400 Individual Medley
Take swimming to another level
The 400 Individual Medley
Any individual medley (IM) consist of all four strokes; butterfly, backstroke, breaststroke, and freestyle. A swimmer knows that if he/she doesn't have a specialty stroke, the IM is right for them. The 400 IM is the longest official medley swim, therefore not all people would be able to swim this event well.
Michael Phelps is one of the most famous and fastest people who have swum the 400 IM. He has been the world record holder ever since August 15, 2002. The only person who has ever beat his world records, was himself. As of now, his Olympics time from 2008 is still unsurpassed at 4:03.84. He is not only famous for 400IMs, but also because he also has 22 Olympics medals (18 gold, 2 silver, and 2 bronze), the most in the world.
An Unlikely Match
Using data from up to 10 Olympics ago, we can find a time where men and women were matched at because the times cannot be matched currently.
Using Math to Follow trends
By following the trend of the Olympics times, we can determine which gender will do well in this event in the future. The data and analysis will give an accurate result in finding the performance trends of the men's and women's 400 Individual Medley.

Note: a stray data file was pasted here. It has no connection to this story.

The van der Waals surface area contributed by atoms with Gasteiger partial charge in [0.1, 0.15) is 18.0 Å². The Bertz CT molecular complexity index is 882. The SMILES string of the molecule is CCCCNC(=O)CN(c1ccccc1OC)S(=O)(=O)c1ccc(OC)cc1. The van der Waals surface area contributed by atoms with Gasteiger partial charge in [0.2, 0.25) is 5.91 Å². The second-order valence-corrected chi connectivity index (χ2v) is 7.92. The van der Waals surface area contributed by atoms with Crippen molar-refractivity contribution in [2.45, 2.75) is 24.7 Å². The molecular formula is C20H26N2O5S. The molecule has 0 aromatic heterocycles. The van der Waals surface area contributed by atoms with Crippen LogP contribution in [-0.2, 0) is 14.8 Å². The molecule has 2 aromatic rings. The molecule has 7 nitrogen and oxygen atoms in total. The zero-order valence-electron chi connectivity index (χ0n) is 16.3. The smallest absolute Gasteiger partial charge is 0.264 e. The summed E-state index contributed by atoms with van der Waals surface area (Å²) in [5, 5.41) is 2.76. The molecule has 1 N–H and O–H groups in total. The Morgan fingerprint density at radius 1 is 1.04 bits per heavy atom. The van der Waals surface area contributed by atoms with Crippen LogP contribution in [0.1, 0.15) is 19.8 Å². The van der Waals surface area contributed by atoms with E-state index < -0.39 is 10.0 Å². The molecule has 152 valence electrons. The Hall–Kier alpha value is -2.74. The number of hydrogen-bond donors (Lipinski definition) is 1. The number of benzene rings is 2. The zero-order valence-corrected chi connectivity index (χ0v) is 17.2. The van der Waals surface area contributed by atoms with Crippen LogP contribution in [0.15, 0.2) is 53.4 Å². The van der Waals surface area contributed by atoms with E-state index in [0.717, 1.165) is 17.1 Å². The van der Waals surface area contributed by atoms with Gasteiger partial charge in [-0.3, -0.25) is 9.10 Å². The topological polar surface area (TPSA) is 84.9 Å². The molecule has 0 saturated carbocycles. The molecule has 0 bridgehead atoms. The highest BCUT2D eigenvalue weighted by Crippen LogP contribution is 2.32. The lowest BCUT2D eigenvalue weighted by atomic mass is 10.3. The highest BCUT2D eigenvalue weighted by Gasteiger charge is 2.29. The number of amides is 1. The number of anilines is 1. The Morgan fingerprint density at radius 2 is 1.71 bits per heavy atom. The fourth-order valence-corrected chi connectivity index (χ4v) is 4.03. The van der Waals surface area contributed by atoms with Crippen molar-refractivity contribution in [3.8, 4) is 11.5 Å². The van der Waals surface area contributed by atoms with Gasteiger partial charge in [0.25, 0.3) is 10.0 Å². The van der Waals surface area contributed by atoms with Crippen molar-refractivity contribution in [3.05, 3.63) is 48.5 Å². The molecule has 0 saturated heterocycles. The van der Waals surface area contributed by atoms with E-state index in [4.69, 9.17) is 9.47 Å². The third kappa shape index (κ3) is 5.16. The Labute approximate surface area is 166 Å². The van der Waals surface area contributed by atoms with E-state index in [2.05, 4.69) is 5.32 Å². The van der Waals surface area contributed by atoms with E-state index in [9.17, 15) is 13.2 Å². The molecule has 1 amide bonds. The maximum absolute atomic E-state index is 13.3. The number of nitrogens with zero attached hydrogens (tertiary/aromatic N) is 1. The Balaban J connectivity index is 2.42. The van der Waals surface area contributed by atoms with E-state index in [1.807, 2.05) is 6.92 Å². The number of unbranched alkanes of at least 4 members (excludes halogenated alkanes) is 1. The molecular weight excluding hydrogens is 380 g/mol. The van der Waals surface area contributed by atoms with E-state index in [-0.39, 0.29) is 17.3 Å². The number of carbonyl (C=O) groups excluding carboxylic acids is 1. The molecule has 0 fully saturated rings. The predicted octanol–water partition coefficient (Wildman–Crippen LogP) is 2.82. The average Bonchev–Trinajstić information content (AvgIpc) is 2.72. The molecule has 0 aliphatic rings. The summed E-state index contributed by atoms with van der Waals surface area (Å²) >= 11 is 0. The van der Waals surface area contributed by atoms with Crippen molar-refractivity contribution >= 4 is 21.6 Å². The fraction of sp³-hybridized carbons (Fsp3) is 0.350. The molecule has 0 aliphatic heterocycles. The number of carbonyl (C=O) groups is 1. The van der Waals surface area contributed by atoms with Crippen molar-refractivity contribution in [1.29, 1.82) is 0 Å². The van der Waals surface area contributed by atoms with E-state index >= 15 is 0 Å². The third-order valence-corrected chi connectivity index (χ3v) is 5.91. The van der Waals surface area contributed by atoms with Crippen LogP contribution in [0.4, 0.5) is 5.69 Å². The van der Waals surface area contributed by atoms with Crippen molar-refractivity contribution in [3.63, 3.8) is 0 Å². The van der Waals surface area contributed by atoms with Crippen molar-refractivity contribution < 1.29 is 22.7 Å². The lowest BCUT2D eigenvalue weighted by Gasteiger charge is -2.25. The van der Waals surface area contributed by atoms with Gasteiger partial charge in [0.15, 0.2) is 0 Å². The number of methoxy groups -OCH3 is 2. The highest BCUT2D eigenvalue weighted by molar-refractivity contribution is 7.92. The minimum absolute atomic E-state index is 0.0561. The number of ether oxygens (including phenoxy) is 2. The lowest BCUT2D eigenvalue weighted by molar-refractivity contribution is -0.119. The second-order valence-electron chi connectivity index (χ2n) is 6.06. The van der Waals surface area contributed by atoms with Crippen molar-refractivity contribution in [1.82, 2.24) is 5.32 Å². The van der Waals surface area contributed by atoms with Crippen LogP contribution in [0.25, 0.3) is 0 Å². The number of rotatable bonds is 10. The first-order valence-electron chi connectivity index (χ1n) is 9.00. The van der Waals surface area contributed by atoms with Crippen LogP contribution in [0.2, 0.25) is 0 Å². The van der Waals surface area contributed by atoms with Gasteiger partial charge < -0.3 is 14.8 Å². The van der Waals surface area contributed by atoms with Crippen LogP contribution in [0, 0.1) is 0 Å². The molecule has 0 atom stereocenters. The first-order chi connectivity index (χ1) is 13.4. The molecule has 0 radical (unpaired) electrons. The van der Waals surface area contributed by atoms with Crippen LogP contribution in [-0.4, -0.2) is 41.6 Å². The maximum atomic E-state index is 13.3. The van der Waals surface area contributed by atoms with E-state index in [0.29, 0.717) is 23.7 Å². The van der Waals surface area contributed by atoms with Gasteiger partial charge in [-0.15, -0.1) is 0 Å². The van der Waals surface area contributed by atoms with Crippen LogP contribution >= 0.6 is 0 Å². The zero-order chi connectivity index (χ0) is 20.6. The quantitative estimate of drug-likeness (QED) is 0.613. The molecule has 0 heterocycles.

If the current trend has been going on for a century, 1895 would have been the time men's times surpassed women's times. However, the event was not introduced to the Olympics at that time as it only goes back to 1964, so it is safe to say that males would always be faster than females at the 400 IM. If looking at the current trends, males would continue to improve at a faster rate than females will.
The X Coordinate
The independent variable(x) represents the year of the Olympics that the event occurred. The Intersection point at 1895 would mean the nearest Olympic Games was in 1896, when the fist international Olympics was held. The 400 Individual medley was not introduced at the time, so males always outperformed the female competitors.
The Y Coordinate
The Dependent value, the time in seconds. 60 seconds would be a minute, which standard recording of the time would put in in minutes and seconds. If the 400 IM was included in the 1896 Summer Olympics, then the approximated time would be 306.74 seconds which is 7 minutes 26.74 seconds. However, that is only according to the trend created from the 10 Olympics from 1976 to 2012.